Tag Archives: Meditation

The Twelve Steps

THE TWELVE STEPS OF ALCOHOLICS ANONYMOUS

1. We admitted we were powerless over alcohol — that our lives had become unmanageable.

2. Came to believe that a Power greater than ourselves could restore us to sanity.

3. Made a decision to turn our will and our lives over to the care of God as we understood Him.

4. Made a searching and fearless moral inventory of ourselves.

5. Admitted to God, to ourselves, and to another human being the exact nature of our wrongs.

6. Were entirely ready to have God remove all these defects of character.

7. Humbly asked Him to remove our shortcomings.

8. Made a list of all persons we had harmed, and became willing to make amends to them all.

9. Made direct amends to such people wherever possible, except when to do so would injure them or others.

10. Continued to take personal inventory and when we were wrong promptly admitted it.

11. Sought through prayer and meditation to improve our conscious contact with God, as we understood Him, praying only for knowledge of His will for us and the power to carry that out.

12. Having had a spiritual awakening as the result of these Steps, we tried to carry this message to alcoholics, and to practice these principles in all our affairs.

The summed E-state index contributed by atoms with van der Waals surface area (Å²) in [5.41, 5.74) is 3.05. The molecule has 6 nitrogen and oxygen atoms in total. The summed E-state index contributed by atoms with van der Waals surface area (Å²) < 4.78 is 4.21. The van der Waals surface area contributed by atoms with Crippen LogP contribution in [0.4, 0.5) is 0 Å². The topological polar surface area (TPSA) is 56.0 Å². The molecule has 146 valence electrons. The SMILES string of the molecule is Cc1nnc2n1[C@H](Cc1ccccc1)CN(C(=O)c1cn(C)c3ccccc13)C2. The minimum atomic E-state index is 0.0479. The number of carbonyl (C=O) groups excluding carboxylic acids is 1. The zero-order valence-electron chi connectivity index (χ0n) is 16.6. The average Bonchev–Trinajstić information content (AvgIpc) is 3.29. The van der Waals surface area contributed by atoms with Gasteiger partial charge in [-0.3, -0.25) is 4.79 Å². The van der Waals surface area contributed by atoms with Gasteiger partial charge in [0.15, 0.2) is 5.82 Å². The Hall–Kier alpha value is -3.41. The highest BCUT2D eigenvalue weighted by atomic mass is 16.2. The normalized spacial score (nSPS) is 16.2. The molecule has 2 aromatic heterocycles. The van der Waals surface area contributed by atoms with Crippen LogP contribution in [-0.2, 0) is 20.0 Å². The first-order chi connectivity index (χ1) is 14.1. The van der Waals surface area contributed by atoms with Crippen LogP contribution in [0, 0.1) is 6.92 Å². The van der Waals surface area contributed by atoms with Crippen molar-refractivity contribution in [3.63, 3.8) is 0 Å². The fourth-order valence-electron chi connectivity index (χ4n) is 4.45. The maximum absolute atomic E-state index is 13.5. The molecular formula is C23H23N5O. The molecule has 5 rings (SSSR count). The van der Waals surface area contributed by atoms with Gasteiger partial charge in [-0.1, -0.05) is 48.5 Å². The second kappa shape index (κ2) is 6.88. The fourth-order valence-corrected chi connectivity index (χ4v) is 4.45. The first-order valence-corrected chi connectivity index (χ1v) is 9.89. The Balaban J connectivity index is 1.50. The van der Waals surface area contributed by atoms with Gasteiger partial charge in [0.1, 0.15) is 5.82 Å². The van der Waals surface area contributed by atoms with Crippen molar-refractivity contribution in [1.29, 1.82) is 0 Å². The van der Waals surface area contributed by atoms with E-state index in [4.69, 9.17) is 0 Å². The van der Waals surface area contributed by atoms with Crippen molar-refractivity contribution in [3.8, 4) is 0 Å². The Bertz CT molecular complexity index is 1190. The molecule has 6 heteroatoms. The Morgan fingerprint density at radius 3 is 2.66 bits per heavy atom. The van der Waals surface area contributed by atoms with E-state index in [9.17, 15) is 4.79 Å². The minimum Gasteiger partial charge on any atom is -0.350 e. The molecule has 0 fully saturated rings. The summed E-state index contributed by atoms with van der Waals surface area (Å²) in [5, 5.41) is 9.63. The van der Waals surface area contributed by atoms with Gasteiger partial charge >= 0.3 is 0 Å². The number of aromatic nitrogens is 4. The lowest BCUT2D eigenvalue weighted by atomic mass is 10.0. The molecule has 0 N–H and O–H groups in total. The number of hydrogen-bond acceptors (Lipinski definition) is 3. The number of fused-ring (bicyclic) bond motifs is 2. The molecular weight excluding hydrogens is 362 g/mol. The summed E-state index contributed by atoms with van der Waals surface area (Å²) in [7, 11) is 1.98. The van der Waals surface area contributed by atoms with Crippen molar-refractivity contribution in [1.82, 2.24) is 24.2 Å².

Copyright A.A. World Services, Inc.

(Originally posted 11/30/13.)
on air talent, talk show host, radio talk show, the homeless blogger

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How to Wire Your Brain for Happiness

(Originally posted 11/09/13.)

A follower sent me the below link; I don’t think I need to comment on the article, but just highly recommend it.

How To Wire Your Brain For Happiness

Well, I will say this much. In “Chaos Overwhelms the Poor” and elsewhere I stress the effects on the brain itself, of chosen spiritual disciplines.  This article reinforces that concept, with much good advice.
talk radio, talk show host, on air talent, the homeless blogger

All about breads

(Originally posted 11/02/13.)

I have been asked to share my vast wisdom on the subject of yeast breads (chometz).

I’m not a big fan of lots of different recipes for bread. My philosophy is to find one basic recipe and then do variations on it: experiment with different ratios; stir in a cup of raisins or nuts or grated cheese; make rolls, using cinnamon, sugar and butter, or jelly, or peanut butter and jelly; use milk or evaporated milk or even fruit juice or cream instead of water; and so on.